Although think-aloud technique is invaluable for accessing the contents of STM, it has various limitations. One is that the output from think-aloud often appears fragmentary and incoherent out of context (for instance, when the respondent is referring to “this part” and “that part” – you often need to video record rather than just audio record, so you can capture the context, but that raises the problem of video recording being more intrusive than audio recording). Another limitation is that respondents usually stop talking when they need to concentrate on a particularly important task, which is precisely where it would be most useful to know what they are thinking. However, if the task in question is something such as landing an airliner, it’s not advisable to insist that the respondent should keep talking; instead, it makes more sense to use a projective version of think-aloud (e.g. asking a pilot to comment on a video of another pilot landing an airliner) and/or to use scenarios, or one of the “past tense” techniques described below.
Critical Incident Technique
This technique is closely associated with work on safety-critical systems, where system failure is likely to lead to damage, injuries and death. It involves asking the respondent to report on a critical incident in the past. The critical incident is typically used to throw light on boundary conditions such as constraints within which the system has to fit.
This technique can be invaluable because it is grounded in real cases, rather than in hypotheticals. Real cases have a habit of identifying issues which would probably not be caught in scenarios. For instance, real critical incidents often involve an unlikely-sounding combination of things going wrong, all of which are minor or harmless on their own, but which in combination are potentially lethal. Also, real cases often have enough records to let researchers check the “ground truth” of what actually happened, as opposed to what respondents report.
A weakness of this technique is that it depends heavily on the respondent’s memory of what happened. Human memory is liable to numerous biases and errors, so respondents’ reports need to be treated with caution. This can to some extent be handled by cross-checking the reports against contemporary independent evidence.
Hard Case Technique
This technique is usually similar to Critical Incident Technique, but can overlap with think-aloud technique and scenarios.
It involves asking the respondent to report on a particularly difficult case which illustrates one or more key issues from their area of expertise. Usually this is a real past case; the main difference from Critical Incident Technique is that the past case is chosen for its ability to illustrate the key issue(s), rather than for its identification of a significant risk. This can be useful for exploring design rationale, i.e. the chain of reasoning behind a particular design feature, or for exploring expert reasoning more generally.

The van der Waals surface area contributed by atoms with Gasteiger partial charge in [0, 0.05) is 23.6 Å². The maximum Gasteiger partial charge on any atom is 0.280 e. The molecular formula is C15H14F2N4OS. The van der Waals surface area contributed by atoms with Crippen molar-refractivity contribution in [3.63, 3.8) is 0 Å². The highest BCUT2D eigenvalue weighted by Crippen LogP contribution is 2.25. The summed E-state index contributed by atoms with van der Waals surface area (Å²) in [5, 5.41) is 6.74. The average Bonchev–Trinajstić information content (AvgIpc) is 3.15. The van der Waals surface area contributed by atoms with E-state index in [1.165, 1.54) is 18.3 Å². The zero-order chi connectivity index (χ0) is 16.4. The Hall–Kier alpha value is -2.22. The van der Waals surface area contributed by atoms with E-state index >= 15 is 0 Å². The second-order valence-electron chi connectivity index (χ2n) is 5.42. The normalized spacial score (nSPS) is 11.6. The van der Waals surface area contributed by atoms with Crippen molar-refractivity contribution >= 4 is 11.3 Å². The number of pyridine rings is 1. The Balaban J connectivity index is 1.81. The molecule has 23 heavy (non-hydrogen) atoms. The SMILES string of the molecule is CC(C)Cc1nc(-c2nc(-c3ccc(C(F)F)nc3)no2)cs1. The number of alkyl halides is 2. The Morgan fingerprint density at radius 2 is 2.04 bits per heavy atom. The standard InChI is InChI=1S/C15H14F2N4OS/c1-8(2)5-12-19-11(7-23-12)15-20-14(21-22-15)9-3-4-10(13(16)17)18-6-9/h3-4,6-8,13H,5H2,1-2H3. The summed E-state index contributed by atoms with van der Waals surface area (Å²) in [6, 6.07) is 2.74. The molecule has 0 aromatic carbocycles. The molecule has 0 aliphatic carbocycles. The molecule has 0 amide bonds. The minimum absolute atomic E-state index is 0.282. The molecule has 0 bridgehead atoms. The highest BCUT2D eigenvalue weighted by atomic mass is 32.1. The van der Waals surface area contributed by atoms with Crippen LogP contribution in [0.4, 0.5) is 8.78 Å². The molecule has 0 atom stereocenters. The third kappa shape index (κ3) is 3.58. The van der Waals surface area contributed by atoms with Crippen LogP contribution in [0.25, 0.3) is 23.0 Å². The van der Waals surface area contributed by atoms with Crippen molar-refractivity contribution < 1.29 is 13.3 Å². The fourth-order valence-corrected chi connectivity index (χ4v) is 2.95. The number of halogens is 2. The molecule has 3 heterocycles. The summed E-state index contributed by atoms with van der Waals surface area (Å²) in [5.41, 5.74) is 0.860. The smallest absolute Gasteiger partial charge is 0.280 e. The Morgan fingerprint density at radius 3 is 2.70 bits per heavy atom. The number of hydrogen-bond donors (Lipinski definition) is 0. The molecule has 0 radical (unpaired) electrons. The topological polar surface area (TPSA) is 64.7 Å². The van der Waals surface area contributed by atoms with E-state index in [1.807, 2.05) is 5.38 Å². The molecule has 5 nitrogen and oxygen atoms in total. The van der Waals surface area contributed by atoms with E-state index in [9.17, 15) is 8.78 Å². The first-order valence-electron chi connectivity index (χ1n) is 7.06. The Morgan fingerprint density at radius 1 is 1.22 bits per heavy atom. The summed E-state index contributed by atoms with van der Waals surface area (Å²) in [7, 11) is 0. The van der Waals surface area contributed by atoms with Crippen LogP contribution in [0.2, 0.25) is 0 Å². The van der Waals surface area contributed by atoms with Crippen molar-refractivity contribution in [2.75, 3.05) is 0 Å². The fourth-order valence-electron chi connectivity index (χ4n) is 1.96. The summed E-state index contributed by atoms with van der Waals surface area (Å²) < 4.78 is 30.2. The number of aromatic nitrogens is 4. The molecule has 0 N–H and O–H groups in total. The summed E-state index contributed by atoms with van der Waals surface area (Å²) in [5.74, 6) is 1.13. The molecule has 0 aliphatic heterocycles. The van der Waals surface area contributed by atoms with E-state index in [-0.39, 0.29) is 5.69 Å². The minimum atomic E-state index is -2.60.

With past cases, there are the same problems with human memory as were described above for Critical Incident Technique.
This approach can also be used with present-tense hard cases, in which case it can be treated as form of think-aloud.
It can also be used with future-tense hard cases, in which case it can be treated as a form of scenario.
The various forms of report complement each other, and other elicitation techniques, neatly. They can get at types of knowledge which are difficult or impossible to reach via other techniques. However, their results need to be treated with caution, because of biases and errors in the human cognitive system; it’s advisable to cross-validate the results using complementary techniques.
We’ll post articles soon describing each of these technique in more detail. We’ll also post an article about the problem of why clients can’t always know what they want (hence the mention of “knowing the unknowable” in the table at the start of this article).
There is an introductory tutorial about think-aloud technique elsewhere on this blog site.
Where it’s easy to locate the literature about a topic, we show it in bold italic, and don’t usually give specific references.
Where specific references are needed, and/or where a particular literature is not easy to locate, we usually cite references.
This tutorial is copyleft Hyde & Rugg; you’re welcome to use it for any non-commercial purpose, including academic lectures, provided that you include the “copyleft Hyde & Rugg” with it.